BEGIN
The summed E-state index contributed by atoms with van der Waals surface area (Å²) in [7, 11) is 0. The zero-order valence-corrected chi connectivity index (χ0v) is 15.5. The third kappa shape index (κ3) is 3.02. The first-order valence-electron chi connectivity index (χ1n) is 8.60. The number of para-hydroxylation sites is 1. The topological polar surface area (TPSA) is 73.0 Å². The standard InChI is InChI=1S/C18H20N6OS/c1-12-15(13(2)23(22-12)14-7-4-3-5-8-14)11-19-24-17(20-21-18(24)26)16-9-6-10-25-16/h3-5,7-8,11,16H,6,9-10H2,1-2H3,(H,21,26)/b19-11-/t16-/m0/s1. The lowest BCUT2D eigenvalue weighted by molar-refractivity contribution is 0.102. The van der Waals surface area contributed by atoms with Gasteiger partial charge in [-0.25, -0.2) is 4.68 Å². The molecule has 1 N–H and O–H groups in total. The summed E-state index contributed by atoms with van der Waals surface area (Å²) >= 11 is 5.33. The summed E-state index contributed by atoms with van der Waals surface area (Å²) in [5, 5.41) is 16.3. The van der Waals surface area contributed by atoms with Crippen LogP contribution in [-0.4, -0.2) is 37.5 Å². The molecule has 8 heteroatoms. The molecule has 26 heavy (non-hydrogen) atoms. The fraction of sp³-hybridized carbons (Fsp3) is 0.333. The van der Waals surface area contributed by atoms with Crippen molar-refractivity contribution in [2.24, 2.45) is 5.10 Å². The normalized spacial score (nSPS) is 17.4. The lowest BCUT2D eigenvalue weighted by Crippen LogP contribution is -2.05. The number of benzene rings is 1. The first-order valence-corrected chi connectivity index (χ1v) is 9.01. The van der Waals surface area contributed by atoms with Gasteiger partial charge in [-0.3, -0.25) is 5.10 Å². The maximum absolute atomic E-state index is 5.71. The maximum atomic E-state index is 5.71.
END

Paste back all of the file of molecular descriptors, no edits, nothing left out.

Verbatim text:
The summed E-state index contributed by atoms with van der Waals surface area (Å²) in [7, 11) is 0. The zero-order valence-corrected chi connectivity index (χ0v) is 15.5. The third kappa shape index (κ3) is 3.02. The first-order valence-electron chi connectivity index (χ1n) is 8.60. The number of para-hydroxylation sites is 1. The topological polar surface area (TPSA) is 73.0 Å². The standard InChI is InChI=1S/C18H20N6OS/c1-12-15(13(2)23(22-12)14-7-4-3-5-8-14)11-19-24-17(20-21-18(24)26)16-9-6-10-25-16/h3-5,7-8,11,16H,6,9-10H2,1-2H3,(H,21,26)/b19-11-/t16-/m0/s1. The lowest BCUT2D eigenvalue weighted by molar-refractivity contribution is 0.102. The van der Waals surface area contributed by atoms with Gasteiger partial charge in [-0.25, -0.2) is 4.68 Å². The molecule has 1 N–H and O–H groups in total. The summed E-state index contributed by atoms with van der Waals surface area (Å²) >= 11 is 5.33. The summed E-state index contributed by atoms with van der Waals surface area (Å²) in [5, 5.41) is 16.3. The van der Waals surface area contributed by atoms with Crippen LogP contribution in [-0.4, -0.2) is 37.5 Å². The molecule has 8 heteroatoms. The molecule has 26 heavy (non-hydrogen) atoms. The fraction of sp³-hybridized carbons (Fsp3) is 0.333. The van der Waals surface area contributed by atoms with Crippen molar-refractivity contribution in [2.24, 2.45) is 5.10 Å². The normalized spacial score (nSPS) is 17.4. The lowest BCUT2D eigenvalue weighted by Crippen LogP contribution is -2.05. The number of benzene rings is 1. The first-order valence-corrected chi connectivity index (χ1v) is 9.01. The van der Waals surface area contributed by atoms with Gasteiger partial charge in [-0.3, -0.25) is 5.10 Å². The maximum absolute atomic E-state index is 5.71. The maximum atomic E-state index is 5.71.